2013-12-01

365

Ecology of anopheline mosquitoes (Diptera: Culicidae) in the Central Atlantic Forest Biodiversity Corridor, southeastern Brazil.  

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Knowledge of the fauna composition of anopheline mosquitoes, their ecological aspects and behavior, and influence of climatic variables on their population dynamics can help in understanding the transmission of Plasmodium parasites and thus develop more efficient strategies for the control of malaria. In the Central Atlantic Forest Biodiversity Corridor, southeastern Brazil, foci of introduced malaria have been reported among people returning from the Amazon region, north Brazil. Our objective was to evaluate and compare the anopheline fauna from a preserved environment and an adjacent peridomiciliary modified environment at the Central Atlantic Forest Biodiversity Corridor. We collected anopheline mosquitoes on a monthly basis from June 2004 to May 2006 from both these environments to understand the ecological aspects and their association with the occurrence of malaria. We captured 5,491 anopheline mosquitoes belonging to two subgenera and 11 species and studied the correlations between anopheline mosquito species and climatic variables. We considered Anopheles darlingi (Root) as the principal malaria vector and Anopheles albitarsis s. l. (Arribalzaga) as the secondary vector. PMID:23427648

Da Silva, Kleber S; Pinto, Israel De S; Leite, Gustavo R; Das Virgens, Thieres M; Dos Santos, Claudiney B; Falqueto, Aloísio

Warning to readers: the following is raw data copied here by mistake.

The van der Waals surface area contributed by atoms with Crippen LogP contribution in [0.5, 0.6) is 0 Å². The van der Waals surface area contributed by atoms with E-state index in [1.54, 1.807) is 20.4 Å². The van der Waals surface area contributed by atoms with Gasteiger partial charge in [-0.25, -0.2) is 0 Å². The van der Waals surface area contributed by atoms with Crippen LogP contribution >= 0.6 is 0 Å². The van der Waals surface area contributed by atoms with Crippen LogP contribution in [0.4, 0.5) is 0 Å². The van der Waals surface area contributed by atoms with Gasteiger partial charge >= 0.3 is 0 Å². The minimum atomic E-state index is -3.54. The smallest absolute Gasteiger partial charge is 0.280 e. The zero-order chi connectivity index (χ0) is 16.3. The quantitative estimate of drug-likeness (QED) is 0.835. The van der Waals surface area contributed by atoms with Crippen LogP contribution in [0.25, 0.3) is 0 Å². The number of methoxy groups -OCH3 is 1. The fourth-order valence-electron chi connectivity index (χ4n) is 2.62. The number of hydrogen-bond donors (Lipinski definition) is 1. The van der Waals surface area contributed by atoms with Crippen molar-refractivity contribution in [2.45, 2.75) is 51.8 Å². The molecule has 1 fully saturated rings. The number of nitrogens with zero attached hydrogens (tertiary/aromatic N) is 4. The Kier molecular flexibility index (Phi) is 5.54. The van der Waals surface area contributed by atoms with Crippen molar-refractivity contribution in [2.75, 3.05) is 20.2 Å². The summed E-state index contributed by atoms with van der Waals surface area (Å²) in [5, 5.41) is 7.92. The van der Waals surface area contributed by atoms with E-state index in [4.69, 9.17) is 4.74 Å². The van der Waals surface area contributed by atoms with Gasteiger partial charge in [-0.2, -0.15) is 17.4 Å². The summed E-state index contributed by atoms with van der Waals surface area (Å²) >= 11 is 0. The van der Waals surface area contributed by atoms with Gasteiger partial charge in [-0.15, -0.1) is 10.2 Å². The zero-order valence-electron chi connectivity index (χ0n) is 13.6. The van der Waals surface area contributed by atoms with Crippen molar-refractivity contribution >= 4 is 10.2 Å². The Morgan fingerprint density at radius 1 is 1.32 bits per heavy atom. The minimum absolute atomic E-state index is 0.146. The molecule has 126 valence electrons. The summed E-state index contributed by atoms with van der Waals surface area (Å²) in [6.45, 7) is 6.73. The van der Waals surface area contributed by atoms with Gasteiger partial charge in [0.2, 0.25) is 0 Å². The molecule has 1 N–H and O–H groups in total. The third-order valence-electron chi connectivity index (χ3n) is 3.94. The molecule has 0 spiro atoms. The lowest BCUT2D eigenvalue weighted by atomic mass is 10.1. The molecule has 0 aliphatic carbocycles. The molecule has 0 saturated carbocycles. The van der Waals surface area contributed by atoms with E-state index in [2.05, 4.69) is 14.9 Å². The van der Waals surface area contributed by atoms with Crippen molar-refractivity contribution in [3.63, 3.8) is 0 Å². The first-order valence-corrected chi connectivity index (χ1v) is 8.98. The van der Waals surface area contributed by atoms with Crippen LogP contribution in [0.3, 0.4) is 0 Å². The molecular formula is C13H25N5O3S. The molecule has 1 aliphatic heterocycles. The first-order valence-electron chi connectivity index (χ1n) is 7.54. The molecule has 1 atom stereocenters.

2013-01-01

366

microRNA miR-275 is indispensable for blood digestion and egg development in the mosquito Aedes aegypti.  

Science.gov (United States)

The mosquito Aedes aegypti is the major vector of arboviral diseases, particularly of Dengue fever, of which there are more than 100 million cases annually. Mosquitoes, such as A. aegypti, serve as vectors for disease pathogens because they require vertebrate blood for their egg production. Pathogen transmission is tightly linked to repeated cycles of obligatory blood feeding and egg maturation. Thus, the understanding of mechanisms governing egg production is necessary to develop approaches that limit the spread of mosquito-borne diseases. Previous studies have identified critical roles of hormonal- and nutrition-based target of rapamycin (TOR) pathways in controlling blood-meal-mediated egg maturation in mosquitoes. In this work, we uncovered another essential regulator of blood-meal-activated processes, the microRNA miR-275. The depletion of this microRNA in A. aegypti females after injection of its specific antagomir resulted in severe defects in blood digestion, fluid excretion, and egg development, clearly demonstrating that miR-275 is indispensable for these physiological processes. miR-275 exhibits an expression profile that suggests its regulation by a steroid hormone, 20-hydroxyecdysone (20E). In vitro organ culture experiments demonstrated that miR-275 is induced by this hormone in the presence of amino acids, indicative of a dual regulation by 20E and TOR. This report has uncovered the critical importance of microRNAs in controlling blood-meal-activated physiological events required for completion of egg development in mosquito disease vectors. PMID:21115818